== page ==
Mystery DVD Club No 24: One Man And His Dog

A low budget rip-off of Lock, Stock And Two Smoking Barrels enters the Mystery DVD Club...

The Mystery DVDs that Den Of Geek writers have been sent have been somewhat of a mixed bag. A wonderful world of discovery to some of the more obscure genre productions – who doesn’t like surprises? – yet often proving the old adage that you do get what you pay for. Can One Man and His Dog prove to be a hidden gem? Don’t hold your breath.

A look at the cover of One Man And His Dog already tells you all you need to know about this movie. Yes, yet another low budget rip-off of Lock, Stock And Two Smoking Barrels.

It’s not a reassuring sign when the DVD has to quote the likes of Front Magazine as saying that this was, apparently ,”The Must See Chap’s Film of 2004″. Surely “chap’s film” is not a category embraced by the Annual Academy Awards yet?

And when one of the main character’s supposedly flashy introduction shows him doing nothing else but watch telly with a meal presented to him by the missus, you know that this won’t score too highly on the witty originality scores.

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For the record, the film is neither really about a man nor his dog, but instead focuses on a bunch of Cockney geezers (who would have guessed?) who get hired by a local ganglord to rob another rival’s priced greyhound. Given that this is effectively a heist movie, it is astonishing, however, to see how poorly the entire heist is executed.

The film is regularly interrupted with a countdown as to how many days are left until the theft. In all other movies of its type this would be the opportunity to stage the plan, overcome obstacles and face them head on. All that’s done here, however, is to see the group sit down and talk inanely about just about 3anything but the actual dognapping. Nothing gets planned nor executed, therefore effectively making a mockery of the entire countdown setup.

Worst of all, however, is the dognap proper, certainly the part of the film that in all other cases would be the highlight of the show. But what happens in One Man And His Dog?

Nothing.

And when I write “nothing”, I don’t mean ‘nothing of interest or importance’, but “nothing” as in zilch or nada. One moment we are just outside the greyhound stadium, the next moment the greyhound is in the group’s possession. How did the gang come across it? What did they do to obtain it? Your guess is as good as mine as we are not privvy to this info. We effectively have a heist movie without the slightest trace of a heist.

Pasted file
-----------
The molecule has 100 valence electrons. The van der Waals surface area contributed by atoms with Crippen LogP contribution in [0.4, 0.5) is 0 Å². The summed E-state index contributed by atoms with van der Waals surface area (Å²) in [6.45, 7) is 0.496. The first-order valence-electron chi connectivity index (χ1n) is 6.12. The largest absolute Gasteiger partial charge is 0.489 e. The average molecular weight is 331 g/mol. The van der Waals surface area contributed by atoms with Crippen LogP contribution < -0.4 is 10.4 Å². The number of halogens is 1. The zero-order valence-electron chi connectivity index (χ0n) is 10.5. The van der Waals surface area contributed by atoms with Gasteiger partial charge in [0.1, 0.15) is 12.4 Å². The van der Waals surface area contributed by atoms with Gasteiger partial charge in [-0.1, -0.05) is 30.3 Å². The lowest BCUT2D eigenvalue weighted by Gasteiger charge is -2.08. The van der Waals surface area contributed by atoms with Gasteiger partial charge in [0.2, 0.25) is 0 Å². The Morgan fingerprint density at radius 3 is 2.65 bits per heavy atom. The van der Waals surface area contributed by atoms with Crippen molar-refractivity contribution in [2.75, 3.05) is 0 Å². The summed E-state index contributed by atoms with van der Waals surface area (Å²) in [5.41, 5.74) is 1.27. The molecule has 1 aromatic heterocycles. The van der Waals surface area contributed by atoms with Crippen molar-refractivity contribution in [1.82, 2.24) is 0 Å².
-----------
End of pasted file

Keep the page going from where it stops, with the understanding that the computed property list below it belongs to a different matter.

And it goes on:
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These are not the only instances where we get a feeling that a visit to a Screen Writing 101 class may have been beneficial. Throughout the entire film we never once get a feeling of tension. There really are never any major conflicts to solve or overcome. Anytime something happens a Deus Ex Machina seems to mysteriously solve any potential problems. Even when the stolen greyhound dies in a freak accident (blink and you’ll miss it), the chaps come up with a ludicrous and not exactly very original plan that works without the slightest hitch.

One of the running gags (and I use that word very loosely) also involves a policeman with a moderate Scottish accent and his inability to make himself understood. That kind of stuff can work when played well (think Brad Pitt in Snatch), but this guy here really isn’t all that hard to comprehend. Hell, I am not a native English speaker and even I could grasp what he said!

There’s only one thing worse than a poorly written film and that is a poorly written film that is also poorly filmed. And the cinematography here is abysmal beyond belief. I lost track of the amount of times when characters entered a scene talking but had their heads accidentally chopped off by the camera. Some of the camera decisions also seem to be shite by choice. One of the characters gets introduced through close-ups of his mouth, or should I say close-ups of his lower lip. This is probably meant to look edgy and cool, but ultimately only comes across as badly executed.

Anybody in it that you may recognise? Yep, Billy Murray from The Bill and some bloke who must have been famous enough to have made it onto Celebrity Love Island. This movie was, so far, writer/director Lee Pavey’s first and only feature film. Give a young film fan a camera and a few quid and they all think they can be the next Orson Welles…. or should I say Guy Ritchie.

The arrogance of the crew is revealed by the fact that they even included a blooper reel during the final credits. A blooper reel?! Who do they think they are? Jackie Chan?

Extras are mercifully short and include deleted scenes (Oh, the horror!) and a Making Of feature that is so non-descript that it actually reveals sweet eff all about the Making Of, so is pretty much par for the course.

Now, I have seen a number of stinkers in my life, but I love my trash far too much to let this deter me from bottom feeding whatever comes my way. As a result I often see some kind of good in most every film that comes my way and am often very easily pleased. Hey, just give me some T’n’A and I’ll be happy!